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Open Dusi expected
- Updated: February 16, 2012
With a bumper field of over 1800 paddlers assembled for the start of the 61st edition of The Unlimited Dusi canoe marathon on Thursday, the K2 championship race is poised to provide three days of cut-throat racing from Camps Drift in Pietermaritzburg to Blue lagoon in Durban, with no clear favourite in either the men’s and women’s races.
Three boats loom large at the front of the seeded men’s A batch, carrying the strongest hopes of racing onto the podium. Defending champions Andy Birkett and Jason Graham have completed a flawless and at times secretive preparation for the defence of their title but will be under severe pressure from the Dream team of Thulani Mbanjwa and Sbonelo Zondi, and new world marathon champion Hank McGregor and Len Jenkins.
It would however be rash to exclude several crews poised to upset this prediction, including Olympic sprinter Shaun Rubenstein and Steve Farrell, the talented Change-A-Life Academy duo of brother Richard and Nhlanhla Cele, Under-23 stars Kwanda Mhlope and Lance Kime, Brandon van der Walt and Clinton Cook, and Cape surfski ace Jasper Mock├® teamed up with Underberg tough man Craig Turton.
The race also includes five elite male paddlers from the Czech Republic, including world champs K2 bronze medallists Michal Odvarko and Jakub Adam, Martin Kolanda and Thomas Jezek and Luk├í┼í Kusovsk├¢, who will be paddling with local veteran Dusi stalwart Wayne Wilson.
The women’s race looks a little clearer cut. The Adie twins from Howick have been the season pacesetters and Alex Adie’s decision to commit to her sister for the 2012 race before heading abroad for her gap year suggests they mean business.
They are evenly matched with defending champions Abbey Ulansky and Robin Kime, who only confirmed their partnership late in December. ÔÇ£Dusi QueenÔÇØ Ulansky knows how to race this race, having won seven of her 10 starts, and despite the demands of raising her infant Jake, has shown she can juggle motherhood and elite performance with deceptive aplomb.
The women’s race was shaken up by the late entry 48 hours before the race of Olympian Jen Hodson and rising Under-23 star Tamika Haw, the latter having originally been drafted by Hilary Pitchford who was forced to withdraw with a broken wrist suffered while training on a portage.
With mild weather and no major rainfall predicted for the duration of the race, the 120 kilometre three stage event will start on the reliable medium flow from the full release from Henley dam, and finish on a release of water from Inanda dam for the third and final stage into Durban.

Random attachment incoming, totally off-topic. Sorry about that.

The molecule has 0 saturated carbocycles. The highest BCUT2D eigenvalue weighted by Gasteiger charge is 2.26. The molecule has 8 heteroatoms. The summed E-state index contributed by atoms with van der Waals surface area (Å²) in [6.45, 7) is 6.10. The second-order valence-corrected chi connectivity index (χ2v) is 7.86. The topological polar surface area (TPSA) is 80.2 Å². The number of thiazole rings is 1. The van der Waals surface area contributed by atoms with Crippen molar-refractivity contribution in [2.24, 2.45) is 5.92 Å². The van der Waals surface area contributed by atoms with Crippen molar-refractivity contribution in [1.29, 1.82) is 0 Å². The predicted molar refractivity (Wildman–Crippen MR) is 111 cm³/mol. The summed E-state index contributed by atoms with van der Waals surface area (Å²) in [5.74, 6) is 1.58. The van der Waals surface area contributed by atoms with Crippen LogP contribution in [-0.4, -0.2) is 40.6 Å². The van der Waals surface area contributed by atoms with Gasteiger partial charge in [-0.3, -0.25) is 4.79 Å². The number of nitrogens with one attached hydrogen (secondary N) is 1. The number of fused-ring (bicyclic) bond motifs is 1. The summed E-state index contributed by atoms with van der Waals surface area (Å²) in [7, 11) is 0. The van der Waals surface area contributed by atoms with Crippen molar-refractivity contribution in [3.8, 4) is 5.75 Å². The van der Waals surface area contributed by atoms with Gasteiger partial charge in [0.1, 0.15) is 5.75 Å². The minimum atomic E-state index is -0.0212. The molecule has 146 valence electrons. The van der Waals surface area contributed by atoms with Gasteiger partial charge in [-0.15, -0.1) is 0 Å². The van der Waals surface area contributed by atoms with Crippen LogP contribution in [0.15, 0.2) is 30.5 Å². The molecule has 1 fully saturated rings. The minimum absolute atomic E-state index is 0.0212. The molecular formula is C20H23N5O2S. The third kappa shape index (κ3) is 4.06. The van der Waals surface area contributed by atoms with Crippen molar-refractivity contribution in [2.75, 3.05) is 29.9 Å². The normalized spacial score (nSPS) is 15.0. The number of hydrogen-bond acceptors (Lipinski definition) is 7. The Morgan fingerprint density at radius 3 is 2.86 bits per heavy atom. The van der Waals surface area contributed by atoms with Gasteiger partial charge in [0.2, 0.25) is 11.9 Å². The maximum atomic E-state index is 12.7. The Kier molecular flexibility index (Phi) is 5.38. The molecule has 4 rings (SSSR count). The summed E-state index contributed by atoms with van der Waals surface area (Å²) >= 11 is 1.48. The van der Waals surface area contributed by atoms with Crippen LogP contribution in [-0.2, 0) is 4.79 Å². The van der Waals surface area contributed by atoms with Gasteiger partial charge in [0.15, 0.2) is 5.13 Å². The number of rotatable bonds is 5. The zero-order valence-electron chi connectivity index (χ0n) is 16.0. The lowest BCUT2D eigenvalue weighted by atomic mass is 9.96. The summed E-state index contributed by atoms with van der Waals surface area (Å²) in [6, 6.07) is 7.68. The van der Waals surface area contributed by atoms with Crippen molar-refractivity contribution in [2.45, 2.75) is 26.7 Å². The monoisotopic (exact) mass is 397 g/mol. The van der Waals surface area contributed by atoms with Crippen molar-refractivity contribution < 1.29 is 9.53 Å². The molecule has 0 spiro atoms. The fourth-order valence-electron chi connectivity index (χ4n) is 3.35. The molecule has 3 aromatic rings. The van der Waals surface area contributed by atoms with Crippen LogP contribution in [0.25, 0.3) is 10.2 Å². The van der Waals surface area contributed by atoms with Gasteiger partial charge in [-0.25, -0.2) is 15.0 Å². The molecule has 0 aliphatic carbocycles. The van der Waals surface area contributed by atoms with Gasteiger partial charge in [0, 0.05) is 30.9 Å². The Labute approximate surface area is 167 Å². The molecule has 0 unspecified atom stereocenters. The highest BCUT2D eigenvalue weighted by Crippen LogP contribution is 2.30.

The only variable is the now fabled water release from Nagle dam that fuels the long second stage from the confluence with the uMngeni River to Inanda dam. The sluices at Nagle dam don’t offer the luxury of graduated flow but instead release a substantial ÔÇ£bulletÔÇØ of water downriver.
The key issue for the paddlers is where they encounter this surge of water as the levels of the uMngeni rise and then drop dramatically, leaving some obstacles significantly more dangerous than normal river conditions.
The first heavy rainfalls for many weeks late last week filled the uMsundusi river and in the process lowered the water purity levels, which for most of the summer have been excellent. The DUCT team monitoring the water quality are quietly optimistic that the uMsundusi will return to the favourable paddling water quality that paddlers have enjoyed this season at Camps Drift.
The G batch will be made up by the 60 boats that helped to raise a new record R368 000 for the race charities The Unlimited Child, as well as the SPCA and DUCT.
The celebrities taking part in the race include TV icon Bonang Matheba, who will be paddling with four times winner Ant Stott, 5fm sports presenter Sias du Plessis and morning TV presenter Liesl van der Westhuisen, all of whom will be backing the ongoing charity fundraiser. Du Plessis has motivated a ÔÇ£Ginger ArmyÔÇØ of supporters to paddle in massive orange curly wigs to raise attention to the plight of the youngsters in the valley.
The youngest paddler in the field is 15-year-old Michaelhouse paddler Campbell Green, paddling with matric pupil Mark Brown, while the oldest paddler entered is 77-year-old Arthur Duncan.
A Dusi record nine K3 craft have entered the race, and one solitary, brave K4 has been given the green light to take on the tight rocky rapids as part of a bid backed by Husqvarna to raise funds for youngsters in the Valley of a Thousand Hills that need prosthetic limbs.